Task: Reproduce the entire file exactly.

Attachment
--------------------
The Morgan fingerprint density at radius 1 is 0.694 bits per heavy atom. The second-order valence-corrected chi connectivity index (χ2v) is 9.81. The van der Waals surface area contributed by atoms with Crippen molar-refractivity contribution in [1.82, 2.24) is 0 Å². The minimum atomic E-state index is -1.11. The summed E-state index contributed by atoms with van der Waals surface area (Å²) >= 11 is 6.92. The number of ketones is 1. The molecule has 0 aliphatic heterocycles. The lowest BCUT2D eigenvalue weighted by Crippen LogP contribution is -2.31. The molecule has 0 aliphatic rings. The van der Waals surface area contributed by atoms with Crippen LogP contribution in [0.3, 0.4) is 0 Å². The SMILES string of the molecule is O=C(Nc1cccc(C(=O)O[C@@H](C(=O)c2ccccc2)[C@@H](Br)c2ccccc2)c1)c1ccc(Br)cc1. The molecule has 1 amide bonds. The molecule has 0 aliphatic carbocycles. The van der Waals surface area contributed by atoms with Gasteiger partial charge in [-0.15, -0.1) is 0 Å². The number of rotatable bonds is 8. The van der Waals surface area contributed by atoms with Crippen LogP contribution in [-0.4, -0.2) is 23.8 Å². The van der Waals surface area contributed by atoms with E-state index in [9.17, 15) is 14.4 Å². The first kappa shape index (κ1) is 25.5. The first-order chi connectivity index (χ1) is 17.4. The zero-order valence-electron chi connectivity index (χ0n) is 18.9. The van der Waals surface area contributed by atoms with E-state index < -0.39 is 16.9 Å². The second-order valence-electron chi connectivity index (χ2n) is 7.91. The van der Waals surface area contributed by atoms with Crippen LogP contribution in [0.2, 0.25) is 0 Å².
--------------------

The Morgan fingerprint density at radius 1 is 0.694 bits per heavy atom. The second-order valence-corrected chi connectivity index (χ2v) is 9.81. The van der Waals surface area contributed by atoms with Crippen molar-refractivity contribution in [1.82, 2.24) is 0 Å². The minimum atomic E-state index is -1.11. The summed E-state index contributed by atoms with van der Waals surface area (Å²) >= 11 is 6.92. The number of ketones is 1. The molecule has 0 aliphatic heterocycles. The lowest BCUT2D eigenvalue weighted by Crippen LogP contribution is -2.31. The molecule has 0 aliphatic rings. The van der Waals surface area contributed by atoms with Crippen LogP contribution in [0.3, 0.4) is 0 Å². The SMILES string of the molecule is O=C(Nc1cccc(C(=O)O[C@@H](C(=O)c2ccccc2)[C@@H](Br)c2ccccc2)c1)c1ccc(Br)cc1. The molecule has 1 amide bonds. The molecule has 0 aliphatic carbocycles. The van der Waals surface area contributed by atoms with Gasteiger partial charge in [-0.15, -0.1) is 0 Å². The number of rotatable bonds is 8. The van der Waals surface area contributed by atoms with Crippen LogP contribution in [-0.4, -0.2) is 23.8 Å². The van der Waals surface area contributed by atoms with E-state index in [9.17, 15) is 14.4 Å². The first kappa shape index (κ1) is 25.5. The first-order chi connectivity index (χ1) is 17.4. The zero-order valence-electron chi connectivity index (χ0n) is 18.9. The van der Waals surface area contributed by atoms with E-state index < -0.39 is 16.9 Å². The second-order valence-electron chi connectivity index (χ2n) is 7.91. The van der Waals surface area contributed by atoms with Crippen LogP contribution in [0.2, 0.25) is 0 Å².